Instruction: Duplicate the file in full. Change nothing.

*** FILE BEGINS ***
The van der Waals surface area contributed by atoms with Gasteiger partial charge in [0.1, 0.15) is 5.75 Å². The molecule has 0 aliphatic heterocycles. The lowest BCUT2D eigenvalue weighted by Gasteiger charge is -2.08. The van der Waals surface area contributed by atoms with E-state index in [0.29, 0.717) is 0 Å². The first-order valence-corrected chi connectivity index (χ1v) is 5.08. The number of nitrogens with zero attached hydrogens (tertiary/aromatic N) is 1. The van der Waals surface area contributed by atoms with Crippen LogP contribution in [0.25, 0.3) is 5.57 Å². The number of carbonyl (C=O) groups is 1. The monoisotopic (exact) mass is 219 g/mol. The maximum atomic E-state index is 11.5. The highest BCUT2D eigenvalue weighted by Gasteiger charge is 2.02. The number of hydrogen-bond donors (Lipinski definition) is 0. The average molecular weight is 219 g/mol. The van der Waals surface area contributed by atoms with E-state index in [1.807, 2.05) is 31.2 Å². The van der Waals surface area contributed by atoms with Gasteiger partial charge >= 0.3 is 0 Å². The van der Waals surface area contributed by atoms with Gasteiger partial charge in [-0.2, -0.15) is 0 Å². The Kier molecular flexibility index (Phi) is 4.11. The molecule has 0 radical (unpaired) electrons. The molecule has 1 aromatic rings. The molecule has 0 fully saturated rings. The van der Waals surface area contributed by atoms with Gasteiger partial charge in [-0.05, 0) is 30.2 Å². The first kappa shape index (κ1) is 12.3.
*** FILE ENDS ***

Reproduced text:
The van der Waals surface area contributed by atoms with Gasteiger partial charge in [0.1, 0.15) is 5.75 Å². The molecule has 0 aliphatic heterocycles. The lowest BCUT2D eigenvalue weighted by Gasteiger charge is -2.08. The van der Waals surface area contributed by atoms with E-state index in [0.29, 0.717) is 0 Å². The first-order valence-corrected chi connectivity index (χ1v) is 5.08. The number of nitrogens with zero attached hydrogens (tertiary/aromatic N) is 1. The van der Waals surface area contributed by atoms with Crippen LogP contribution in [0.25, 0.3) is 5.57 Å². The number of carbonyl (C=O) groups is 1. The monoisotopic (exact) mass is 219 g/mol. The maximum atomic E-state index is 11.5. The highest BCUT2D eigenvalue weighted by Gasteiger charge is 2.02. The number of hydrogen-bond donors (Lipinski definition) is 0. The average molecular weight is 219 g/mol. The van der Waals surface area contributed by atoms with E-state index in [1.807, 2.05) is 31.2 Å². The van der Waals surface area contributed by atoms with Gasteiger partial charge >= 0.3 is 0 Å². The van der Waals surface area contributed by atoms with Gasteiger partial charge in [-0.2, -0.15) is 0 Å². The Kier molecular flexibility index (Phi) is 4.11. The molecule has 0 radical (unpaired) electrons. The molecule has 1 aromatic rings. The molecule has 0 fully saturated rings. The van der Waals surface area contributed by atoms with Gasteiger partial charge in [-0.05, 0) is 30.2 Å². The first kappa shape index (κ1) is 12.3.